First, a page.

The 2012 federal budget announced steps to protect taxpayers from exposure to risks in the residential mortgage market: enhancing the governance and oversight framework for CMHC, and introducing a legislative framework for covered bonds.
Enhancing governance and oversight is consistent with a 2011 IMF report that stated that since Canada Mortgage and Housing Corp. "is now one of the largest financial institutions in Canada and the key backstop to the housing market, it would be useful to undertake a review aimed at ensuring that CMHC has a modern and effective governance structure and supervision, and assessing the scope for further strengthening its risk management."
The Financial Post has reported that Canada's solvency regulator, the Office of the Superintendent of Financial Institutions (OSFI), may be given responsibility for supervision, and other prudent reforms may be in the offing. The question is whether the reforms will go far enough.
An optimal governance regime for CMHC will require structural change. CMHC not only provides mortgage insurance, but actively pursues social-policy objectives, namely affordable housing. Hence, the composition of CMHC's board of directors reflects that it is not simply a commercial insurer but has a broader social mandate. Splitting off CMHC's commercial insurance activities will be essential to achieving better governance.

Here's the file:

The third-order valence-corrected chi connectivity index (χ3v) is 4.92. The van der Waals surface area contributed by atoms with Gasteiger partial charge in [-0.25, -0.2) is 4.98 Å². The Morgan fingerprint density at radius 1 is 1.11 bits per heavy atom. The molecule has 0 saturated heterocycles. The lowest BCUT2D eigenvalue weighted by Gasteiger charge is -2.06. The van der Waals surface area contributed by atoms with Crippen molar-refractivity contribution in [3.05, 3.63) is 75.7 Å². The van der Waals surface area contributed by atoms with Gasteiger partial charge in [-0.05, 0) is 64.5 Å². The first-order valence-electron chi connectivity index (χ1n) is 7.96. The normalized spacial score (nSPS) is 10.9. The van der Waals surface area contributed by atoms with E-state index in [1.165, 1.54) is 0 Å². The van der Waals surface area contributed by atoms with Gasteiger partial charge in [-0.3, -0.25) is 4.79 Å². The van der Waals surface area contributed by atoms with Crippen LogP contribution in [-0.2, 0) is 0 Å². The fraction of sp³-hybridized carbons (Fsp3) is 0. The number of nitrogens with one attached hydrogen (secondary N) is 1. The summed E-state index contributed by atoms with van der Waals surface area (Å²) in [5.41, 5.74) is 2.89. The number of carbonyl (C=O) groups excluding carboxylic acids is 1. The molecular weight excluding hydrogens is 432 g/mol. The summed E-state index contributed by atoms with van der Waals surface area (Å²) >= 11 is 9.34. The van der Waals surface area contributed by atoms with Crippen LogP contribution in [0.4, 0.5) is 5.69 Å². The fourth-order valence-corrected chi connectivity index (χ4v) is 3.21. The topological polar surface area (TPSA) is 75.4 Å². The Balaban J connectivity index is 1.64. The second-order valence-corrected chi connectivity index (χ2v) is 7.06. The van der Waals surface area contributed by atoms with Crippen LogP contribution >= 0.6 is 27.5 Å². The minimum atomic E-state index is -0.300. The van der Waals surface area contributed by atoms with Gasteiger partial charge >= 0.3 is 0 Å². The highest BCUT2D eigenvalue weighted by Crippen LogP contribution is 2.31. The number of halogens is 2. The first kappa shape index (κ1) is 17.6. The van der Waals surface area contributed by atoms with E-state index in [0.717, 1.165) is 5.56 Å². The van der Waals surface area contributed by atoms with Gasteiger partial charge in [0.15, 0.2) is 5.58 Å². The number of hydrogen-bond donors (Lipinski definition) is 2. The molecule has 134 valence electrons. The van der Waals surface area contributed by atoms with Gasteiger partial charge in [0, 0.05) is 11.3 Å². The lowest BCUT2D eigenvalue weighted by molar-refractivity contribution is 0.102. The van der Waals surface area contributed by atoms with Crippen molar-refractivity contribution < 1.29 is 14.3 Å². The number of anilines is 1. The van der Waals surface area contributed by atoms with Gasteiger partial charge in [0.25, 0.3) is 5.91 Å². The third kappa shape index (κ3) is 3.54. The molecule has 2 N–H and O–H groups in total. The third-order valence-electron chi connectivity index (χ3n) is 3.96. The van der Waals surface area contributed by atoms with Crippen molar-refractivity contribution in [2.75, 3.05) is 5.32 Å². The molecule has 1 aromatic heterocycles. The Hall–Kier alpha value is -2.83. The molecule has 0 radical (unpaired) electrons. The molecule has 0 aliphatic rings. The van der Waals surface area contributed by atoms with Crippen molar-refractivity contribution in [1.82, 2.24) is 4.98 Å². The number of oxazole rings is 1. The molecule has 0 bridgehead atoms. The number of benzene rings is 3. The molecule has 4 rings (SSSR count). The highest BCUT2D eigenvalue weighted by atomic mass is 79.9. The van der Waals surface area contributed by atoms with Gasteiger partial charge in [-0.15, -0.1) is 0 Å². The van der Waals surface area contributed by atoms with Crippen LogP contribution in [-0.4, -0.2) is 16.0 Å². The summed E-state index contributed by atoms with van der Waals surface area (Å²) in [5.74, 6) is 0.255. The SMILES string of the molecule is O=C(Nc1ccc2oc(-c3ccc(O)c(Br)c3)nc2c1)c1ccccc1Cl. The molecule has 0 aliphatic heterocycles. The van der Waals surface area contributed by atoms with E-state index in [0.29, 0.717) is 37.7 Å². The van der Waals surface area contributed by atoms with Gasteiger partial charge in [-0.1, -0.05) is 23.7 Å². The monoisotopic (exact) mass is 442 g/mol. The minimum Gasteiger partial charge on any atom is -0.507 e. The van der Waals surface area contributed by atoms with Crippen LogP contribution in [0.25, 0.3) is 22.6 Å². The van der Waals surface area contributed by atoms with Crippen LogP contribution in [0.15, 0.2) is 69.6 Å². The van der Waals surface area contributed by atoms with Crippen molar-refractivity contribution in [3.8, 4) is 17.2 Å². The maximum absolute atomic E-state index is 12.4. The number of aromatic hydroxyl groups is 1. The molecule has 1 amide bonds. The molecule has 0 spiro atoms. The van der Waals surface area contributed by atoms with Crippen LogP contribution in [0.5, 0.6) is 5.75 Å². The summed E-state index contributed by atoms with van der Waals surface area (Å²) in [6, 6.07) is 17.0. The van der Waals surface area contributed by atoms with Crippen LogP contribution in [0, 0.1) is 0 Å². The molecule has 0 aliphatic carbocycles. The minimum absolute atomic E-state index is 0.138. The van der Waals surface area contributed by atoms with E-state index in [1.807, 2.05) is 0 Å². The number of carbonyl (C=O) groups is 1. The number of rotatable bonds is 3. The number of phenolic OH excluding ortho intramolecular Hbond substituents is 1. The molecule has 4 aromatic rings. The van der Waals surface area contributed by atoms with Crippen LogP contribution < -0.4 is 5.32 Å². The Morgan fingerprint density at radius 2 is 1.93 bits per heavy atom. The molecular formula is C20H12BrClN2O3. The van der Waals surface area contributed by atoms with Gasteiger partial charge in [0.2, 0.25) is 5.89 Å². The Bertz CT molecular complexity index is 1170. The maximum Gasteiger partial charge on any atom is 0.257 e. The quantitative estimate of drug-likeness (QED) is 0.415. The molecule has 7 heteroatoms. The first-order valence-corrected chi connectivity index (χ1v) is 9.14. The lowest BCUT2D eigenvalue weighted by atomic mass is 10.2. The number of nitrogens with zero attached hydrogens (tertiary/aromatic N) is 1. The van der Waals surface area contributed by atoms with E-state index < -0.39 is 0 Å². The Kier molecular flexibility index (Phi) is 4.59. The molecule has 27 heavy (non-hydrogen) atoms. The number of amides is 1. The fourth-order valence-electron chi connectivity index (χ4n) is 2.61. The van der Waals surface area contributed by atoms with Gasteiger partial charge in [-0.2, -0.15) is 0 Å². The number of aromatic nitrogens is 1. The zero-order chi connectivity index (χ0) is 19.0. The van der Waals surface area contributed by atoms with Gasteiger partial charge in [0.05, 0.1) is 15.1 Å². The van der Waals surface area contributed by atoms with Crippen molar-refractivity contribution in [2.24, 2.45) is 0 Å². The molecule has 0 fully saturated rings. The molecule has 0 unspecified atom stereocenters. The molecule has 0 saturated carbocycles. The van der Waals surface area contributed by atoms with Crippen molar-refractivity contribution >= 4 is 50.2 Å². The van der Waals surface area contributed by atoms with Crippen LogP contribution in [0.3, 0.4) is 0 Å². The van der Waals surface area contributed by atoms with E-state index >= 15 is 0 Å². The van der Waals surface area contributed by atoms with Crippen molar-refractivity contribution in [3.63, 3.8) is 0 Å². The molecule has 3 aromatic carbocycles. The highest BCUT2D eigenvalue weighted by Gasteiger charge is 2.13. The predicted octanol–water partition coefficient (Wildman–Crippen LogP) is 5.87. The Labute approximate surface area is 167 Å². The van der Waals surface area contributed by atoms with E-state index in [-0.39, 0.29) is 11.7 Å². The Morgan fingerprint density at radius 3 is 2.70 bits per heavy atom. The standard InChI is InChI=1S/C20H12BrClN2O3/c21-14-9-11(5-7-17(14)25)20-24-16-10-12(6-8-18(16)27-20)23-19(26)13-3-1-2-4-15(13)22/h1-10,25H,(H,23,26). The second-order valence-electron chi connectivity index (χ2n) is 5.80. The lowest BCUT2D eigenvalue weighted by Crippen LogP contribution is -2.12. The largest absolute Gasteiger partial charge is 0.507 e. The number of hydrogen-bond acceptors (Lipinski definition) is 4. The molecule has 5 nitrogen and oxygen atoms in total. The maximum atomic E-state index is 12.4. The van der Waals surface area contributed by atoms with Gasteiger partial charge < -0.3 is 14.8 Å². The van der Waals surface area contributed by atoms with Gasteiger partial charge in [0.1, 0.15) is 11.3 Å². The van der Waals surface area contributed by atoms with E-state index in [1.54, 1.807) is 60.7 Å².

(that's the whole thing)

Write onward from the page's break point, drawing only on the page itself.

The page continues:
The federal government has also been maintaining a $600-billion cap on how much insurance CMHC can underwrite. This cap will prompt CMHC to scale back its new activity, allowing its private market competitors to take up the slack. One insurer, Gemworth Financial, noted in its 2011 fourth-quarter conference call that it had plenty of capacity for 2012 and 2013, and that it may provide more portfolio insurance to key customers.
The potential shift of business to the private sector sounds like a very positive development on the surface. However, taxpayers are not off the hook, as a government guarantee exists for private insurers. Nevertheless, this development is positive in that the guarantees for private insurers are set at 90% as opposed to CMHC's 100% guarantee, and the capital of the private insurer must be extinguished before taxpayers are on the hook.
The government should also direct CMHC to establish a reinsurance pro-gram. The term "risk management" popped up 46 times in CMHC's most recent annual report, suggesting CMHC takes risk management very seriously. But a search of "reinsurance" reveals its complete absence. Reinsurance is the most common risktransfer tool used by insurers to manage risk. Private mortgage insurers use it, as does Export Development Canada, a federal Crown corporation with a significant export credit insurance business. CMHC could use this tool to advantage, for example to reduce its exposure to the Vancouver and Toronto regions.
Most of all, a plan for the federal government to exit the mortgage insurance business and cease providing guarantees is needed to eliminate taxpayer exposure. Australia exited the business without any adverse effects. In addition, a 2011 IMF study revealed that government participation in the mortgage market, including government provision of mortgage guarantees or credit, exacerbated house price swings and amplified mortgage credit growth during the run-up to the global financial crisis, particularly in advanced economies. The plan would inevitably have to be long term in nature because there would be significant implications for lenders that would need to address their regulatory capital.